Hurricane Preparedness – Your Questions Answered


Q:  What does the District do to prepare for hurricane season?

A:  Year-round, the District operates 84 water control structures in its 16-county area. These structures assist with flood protection, manage lake water levels and prevent saltwater from flowing up freshwater streams and creeks. To prepare for hurricane season, staff conduct annual hurricane readiness checks of all the District’s structures to ensure they are working properly. This includes making certain all structure gates are functioning correctly and that each emergency generator is working and fully fueled.

Q:  What is a critical structure?

A:  Some of our flood control structures are considered critical structures, such as the structures associated with the Tampa Bypass Canal System. This system routes flood water from the Hillsborough River around the cities of Tampa and Temple Terrace, providing protection from river flooding. Used in 2017 during Hurricane Irma, the canal system was moving up to 3 billion gallons of flood water a day, sparing homes and businesses along the lower Hillsborough River from flooding. Due to their important flood protection role, these structures are considered critical structures.

Q: What is the largest flood control system in the District?

A: The Tampa Bypass Canal System is the largest flood control system in the District. It is made up of nine flood control structures, a 6.5-mile earthen dam, and 15.7 miles of canals, and impounds flood waters from the Hillsborough River into the 16,000-acre Lower Hillsborough Flood Detention Area. As the detention area fills with water from the river and the surrounding 450-square-mile watershed, the flows then enter the Tampa Bypass Canal and are safely diverted to McKay Bay, protecting the cities of Temple Terrace and Tampa from river flooding. The Tampa Bypass Canal System was constructed in response to massive flooding caused by Hurricane Donna in 1960.

Q: How are the structures operated?

A: All the Tampa Bypass Canal structures, along with many other District structures, can be operated remotely or manually. All the District’s mission-critical water control structures, including the 17 flood control structures, are operated remotely by staff using a computer. This allows staff to operate structures 24 hours a day, seven days a week from any location. Approximately half of the District’s water control structures must be manually operated, with staff having to be physically present at the location to operate the structure.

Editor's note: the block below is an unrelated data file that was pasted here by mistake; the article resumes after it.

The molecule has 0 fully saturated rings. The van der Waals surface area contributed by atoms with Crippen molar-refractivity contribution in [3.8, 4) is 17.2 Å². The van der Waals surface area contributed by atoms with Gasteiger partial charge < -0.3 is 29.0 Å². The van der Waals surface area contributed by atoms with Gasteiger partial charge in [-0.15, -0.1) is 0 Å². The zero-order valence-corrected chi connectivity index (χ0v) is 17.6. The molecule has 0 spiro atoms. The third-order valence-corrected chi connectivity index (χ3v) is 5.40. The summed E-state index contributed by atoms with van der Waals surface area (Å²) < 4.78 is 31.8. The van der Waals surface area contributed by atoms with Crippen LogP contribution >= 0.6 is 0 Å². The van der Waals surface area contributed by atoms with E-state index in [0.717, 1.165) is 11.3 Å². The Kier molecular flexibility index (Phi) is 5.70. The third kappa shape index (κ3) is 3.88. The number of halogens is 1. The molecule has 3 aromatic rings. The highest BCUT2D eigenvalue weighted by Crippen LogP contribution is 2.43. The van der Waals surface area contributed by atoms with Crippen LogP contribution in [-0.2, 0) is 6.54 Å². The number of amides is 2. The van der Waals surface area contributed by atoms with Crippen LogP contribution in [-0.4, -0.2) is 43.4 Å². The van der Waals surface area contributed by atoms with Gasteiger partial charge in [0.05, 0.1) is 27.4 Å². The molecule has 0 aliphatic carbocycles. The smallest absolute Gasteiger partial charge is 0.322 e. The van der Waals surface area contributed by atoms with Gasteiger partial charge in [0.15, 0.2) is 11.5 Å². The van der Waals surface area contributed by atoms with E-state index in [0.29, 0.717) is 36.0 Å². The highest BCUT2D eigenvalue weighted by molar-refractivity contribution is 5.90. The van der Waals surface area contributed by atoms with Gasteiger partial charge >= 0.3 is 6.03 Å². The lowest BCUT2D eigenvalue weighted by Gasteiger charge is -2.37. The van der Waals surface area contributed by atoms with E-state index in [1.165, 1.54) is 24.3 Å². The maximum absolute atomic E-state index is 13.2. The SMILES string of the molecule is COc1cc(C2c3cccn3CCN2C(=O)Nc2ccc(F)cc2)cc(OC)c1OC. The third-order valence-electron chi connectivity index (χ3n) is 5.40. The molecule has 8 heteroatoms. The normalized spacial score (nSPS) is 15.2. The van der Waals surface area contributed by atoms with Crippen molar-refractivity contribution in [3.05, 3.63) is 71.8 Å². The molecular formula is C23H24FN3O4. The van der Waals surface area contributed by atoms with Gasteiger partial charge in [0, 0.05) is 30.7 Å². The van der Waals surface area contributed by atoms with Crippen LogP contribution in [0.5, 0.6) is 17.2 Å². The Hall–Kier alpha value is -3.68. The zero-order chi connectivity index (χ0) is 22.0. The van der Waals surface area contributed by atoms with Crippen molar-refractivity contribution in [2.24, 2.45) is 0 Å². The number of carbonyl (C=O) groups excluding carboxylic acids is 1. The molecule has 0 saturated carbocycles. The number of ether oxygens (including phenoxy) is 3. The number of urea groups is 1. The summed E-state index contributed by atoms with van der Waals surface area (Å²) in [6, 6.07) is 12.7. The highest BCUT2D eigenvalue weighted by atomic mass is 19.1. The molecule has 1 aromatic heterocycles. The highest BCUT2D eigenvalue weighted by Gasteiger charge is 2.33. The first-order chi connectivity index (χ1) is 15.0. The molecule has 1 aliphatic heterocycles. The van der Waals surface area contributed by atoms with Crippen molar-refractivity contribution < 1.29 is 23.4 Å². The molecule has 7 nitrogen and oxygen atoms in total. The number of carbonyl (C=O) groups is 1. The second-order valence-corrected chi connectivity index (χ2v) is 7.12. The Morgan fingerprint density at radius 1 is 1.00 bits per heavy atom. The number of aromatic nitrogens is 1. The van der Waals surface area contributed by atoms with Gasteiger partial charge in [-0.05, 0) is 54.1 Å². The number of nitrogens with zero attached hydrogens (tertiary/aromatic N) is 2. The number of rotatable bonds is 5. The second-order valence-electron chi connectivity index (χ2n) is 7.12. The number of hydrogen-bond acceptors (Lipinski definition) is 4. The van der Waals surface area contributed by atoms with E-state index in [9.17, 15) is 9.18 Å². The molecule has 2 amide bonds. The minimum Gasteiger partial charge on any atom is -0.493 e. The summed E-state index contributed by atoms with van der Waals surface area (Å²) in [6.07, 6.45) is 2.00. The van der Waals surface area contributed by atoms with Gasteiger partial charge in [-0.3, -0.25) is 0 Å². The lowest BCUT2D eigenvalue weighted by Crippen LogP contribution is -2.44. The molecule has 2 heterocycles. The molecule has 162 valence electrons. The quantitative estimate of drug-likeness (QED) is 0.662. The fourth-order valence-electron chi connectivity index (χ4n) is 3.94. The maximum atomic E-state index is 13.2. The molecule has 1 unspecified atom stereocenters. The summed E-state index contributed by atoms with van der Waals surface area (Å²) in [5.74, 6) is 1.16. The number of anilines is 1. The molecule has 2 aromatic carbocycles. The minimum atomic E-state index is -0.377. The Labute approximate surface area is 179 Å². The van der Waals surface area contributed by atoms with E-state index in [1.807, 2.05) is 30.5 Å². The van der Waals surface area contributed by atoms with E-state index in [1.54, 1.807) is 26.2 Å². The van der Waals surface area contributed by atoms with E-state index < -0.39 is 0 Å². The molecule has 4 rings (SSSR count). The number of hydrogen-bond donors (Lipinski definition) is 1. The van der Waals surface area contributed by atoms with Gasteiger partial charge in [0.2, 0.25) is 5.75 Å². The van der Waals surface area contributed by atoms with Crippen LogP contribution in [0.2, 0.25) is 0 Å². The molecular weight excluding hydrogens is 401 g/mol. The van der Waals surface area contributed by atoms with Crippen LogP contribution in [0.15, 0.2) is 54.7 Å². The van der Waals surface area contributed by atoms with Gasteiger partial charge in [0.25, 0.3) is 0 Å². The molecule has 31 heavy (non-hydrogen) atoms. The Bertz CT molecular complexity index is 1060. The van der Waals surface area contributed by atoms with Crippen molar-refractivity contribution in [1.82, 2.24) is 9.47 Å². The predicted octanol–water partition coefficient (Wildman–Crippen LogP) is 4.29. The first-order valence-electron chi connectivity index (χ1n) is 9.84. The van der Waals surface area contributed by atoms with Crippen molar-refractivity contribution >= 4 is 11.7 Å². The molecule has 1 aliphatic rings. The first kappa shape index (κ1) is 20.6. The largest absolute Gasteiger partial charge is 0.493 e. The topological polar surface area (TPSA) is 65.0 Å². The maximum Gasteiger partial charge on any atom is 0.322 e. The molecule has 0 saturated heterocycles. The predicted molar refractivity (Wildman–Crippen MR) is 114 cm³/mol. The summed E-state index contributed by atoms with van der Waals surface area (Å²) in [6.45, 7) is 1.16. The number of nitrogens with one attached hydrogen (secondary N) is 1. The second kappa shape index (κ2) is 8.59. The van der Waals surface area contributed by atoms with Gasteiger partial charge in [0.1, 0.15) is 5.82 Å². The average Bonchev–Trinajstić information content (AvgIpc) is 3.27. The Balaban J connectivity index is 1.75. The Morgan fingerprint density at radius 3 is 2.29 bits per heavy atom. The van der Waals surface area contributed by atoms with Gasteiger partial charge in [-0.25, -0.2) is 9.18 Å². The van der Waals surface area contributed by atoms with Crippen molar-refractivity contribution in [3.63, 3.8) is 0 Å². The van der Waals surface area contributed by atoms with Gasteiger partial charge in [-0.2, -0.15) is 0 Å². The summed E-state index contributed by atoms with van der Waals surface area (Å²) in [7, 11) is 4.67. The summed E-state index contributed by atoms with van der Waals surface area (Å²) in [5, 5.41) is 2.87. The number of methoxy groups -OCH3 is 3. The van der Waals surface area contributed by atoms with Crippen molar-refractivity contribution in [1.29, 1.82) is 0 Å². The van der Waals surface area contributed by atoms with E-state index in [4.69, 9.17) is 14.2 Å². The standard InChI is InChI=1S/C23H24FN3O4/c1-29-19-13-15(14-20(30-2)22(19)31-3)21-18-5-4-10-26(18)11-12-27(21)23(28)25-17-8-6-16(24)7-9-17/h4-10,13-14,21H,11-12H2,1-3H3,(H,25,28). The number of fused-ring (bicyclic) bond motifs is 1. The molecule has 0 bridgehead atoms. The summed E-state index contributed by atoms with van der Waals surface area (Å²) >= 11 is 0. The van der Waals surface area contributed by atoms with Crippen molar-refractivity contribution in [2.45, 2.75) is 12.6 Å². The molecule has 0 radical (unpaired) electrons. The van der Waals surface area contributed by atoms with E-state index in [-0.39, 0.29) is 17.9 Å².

Q: What actions does the District take during an active storm threat?

A: During an active storm threat, District officials activate its Emergency Operations Center (EOC) to monitor tropical storms and hurricanes. Depending on the level of activation, the District will mobilize appropriate emergency personnel to report to the EOC for extended shifts. Staff will monitor and document water levels and operate water control structures on water bodies throughout the District’s 16-county area as needed. EOC officials will maintain direct communications with the state and affected county EOCs and distribute information to the media, the public and District employees.

Jerry Mallams is a licensed professional geologist in Florida who manages the 84 District-owned water control structures and canal rights of way within the 16-county area. In addition to his role as the Operations Bureau Chief, Mallams also serves as one of the District’s emergency managers and is responsible for coordinating the emergency response activities of all staff.


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